Magazine article The American Prospect

Six Polish Women

Magazine article The American Prospect

Six Polish Women

Article excerpt

Not long ago my wife, Ilene, and I journeyed to Auschwitz, which I had been reading about, it seemed, for much the greater part of my life. As it turned out, I had a good deal yet to learn. My teacher was Alicja, the pleasant and scholarly camp researcher with whom we spent the day. The first thing she disabused me of was the now fashionable notion that Auschwitz has become an essentially commercial attraction. The truth is, there is no charge to enter the site and little for sale, no trinkets or mementos, only a few posters, a light lunch, and the modest and largely pedagogical books put out by overworked archivists like Alicja herself. The visitor need not fear amplified guides, a crush of tourists, or slickness of any kind. Poland is too poor, and the staff too dedicated, to permit the creation of an East-European Disneyland.

Through morning and afternoon I noticed only two instances of vulgarity: The wood of the prisoners' bunks had been carved by adolescent boys--Bruno! Bruno!--who are perhaps already old enough to feel regret; and a cell phone beeped out the first half-stanza of, of all things, "Mary Had a Little Lamb," before the shamefaced recipient of the call could run out of sight to answer it. In short, everyone seemed to behave in the spirit of the simple signs posted in every language: Please behave appropriately, respecting the memory of those who suffered and died here.

There are, however, two types of visitors that Alicja cannot welcome. The first is children. Indeed, those under 13 are overtly discouraged from entering the grounds of the camp. Yet they were everywhere--infants, toddlers, eight-, nine-, and 10-year-olds romping before or gazing at the mountains of human hair, the landscape of luggage and spectacles, the actual apparatus that had pushed the Jews into the ovens. Alicja literally wrung her hands. But when I asked her why she and her colleagues did not forbid those who were too young to assimilate such terrors, she replied, "What if the child we turned away were the grandson of a survivor? How would we feel then?" The line is drawn, however, with the crowd of Holocaust apologists, revisionists, deniers. Alicja, a scholar, feels moral revulsion at the thought that anyone would seek to use the resources of Auschwitz in order to deny its very existence. "When David Irving asked to review our archives," she said, "we told him he could not."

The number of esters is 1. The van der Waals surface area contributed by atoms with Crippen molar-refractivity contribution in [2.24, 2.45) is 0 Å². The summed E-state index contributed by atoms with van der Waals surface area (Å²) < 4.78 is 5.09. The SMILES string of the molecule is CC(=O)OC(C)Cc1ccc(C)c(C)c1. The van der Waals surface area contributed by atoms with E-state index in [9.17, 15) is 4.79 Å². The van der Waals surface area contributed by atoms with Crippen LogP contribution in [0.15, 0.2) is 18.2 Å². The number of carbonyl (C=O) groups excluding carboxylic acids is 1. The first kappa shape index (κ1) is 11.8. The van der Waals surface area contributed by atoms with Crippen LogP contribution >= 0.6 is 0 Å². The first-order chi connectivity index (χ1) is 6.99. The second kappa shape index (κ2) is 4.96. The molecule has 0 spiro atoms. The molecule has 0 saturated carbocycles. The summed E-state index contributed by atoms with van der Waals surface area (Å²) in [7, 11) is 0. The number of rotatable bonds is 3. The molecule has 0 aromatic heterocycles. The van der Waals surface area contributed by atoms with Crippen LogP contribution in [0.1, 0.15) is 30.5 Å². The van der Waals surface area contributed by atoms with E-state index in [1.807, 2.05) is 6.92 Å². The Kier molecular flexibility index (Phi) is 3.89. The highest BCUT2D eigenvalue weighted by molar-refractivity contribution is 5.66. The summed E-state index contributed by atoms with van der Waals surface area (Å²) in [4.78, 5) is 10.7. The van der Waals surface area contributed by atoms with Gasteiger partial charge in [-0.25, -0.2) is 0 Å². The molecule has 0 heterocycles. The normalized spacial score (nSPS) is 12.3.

But Alicja's chief gift is more personal than professional. By the time our visit ended I had come to understand that she knew me almost as well as she did the history and meaning of the camp. She had a way of sensing my mood and knowing what to do to restore my equilibrium. When I felt numbed by dissociation at the sight of honeybees at work among the cornflowers at Birkenau, she led me to a photograph of young trees behind a flaming funeral pyre and showed me how those same trees, solid now in bark and branch, still stood as survivors themselves. Similarly, when she caught my dismay at the enormous cross that Pope John Paul II had used to make Auschwitz a kind of Calvary, she brought me without a word to the wall of a cell onto which a Polish resistance fighter had scratched a tiny crucifix, hidden among the upright slashes with which he counted off the days until his execution.

I do not believe that sort of empathy can arise unless one has undergone a certain degree of suffering of one's own. As we chatted while awaiting our ride back to Cracow, I learned that Alicja was born and grew up in Oswiecim and had lost an uncle in this very camp. Forced to visit Auschwitz at the ages of eight and nine--no wonder she objects to children within its gates!--she suffered repeated nightmares for years. Even now she finds it difficult to explain how she came to dedicate her life to understanding what happened in the place she vowed never to set foot in again. I do not think she will object if I say that what she shares with every Jew is what Freud has called the fascination with, and the return to, the repressed. …

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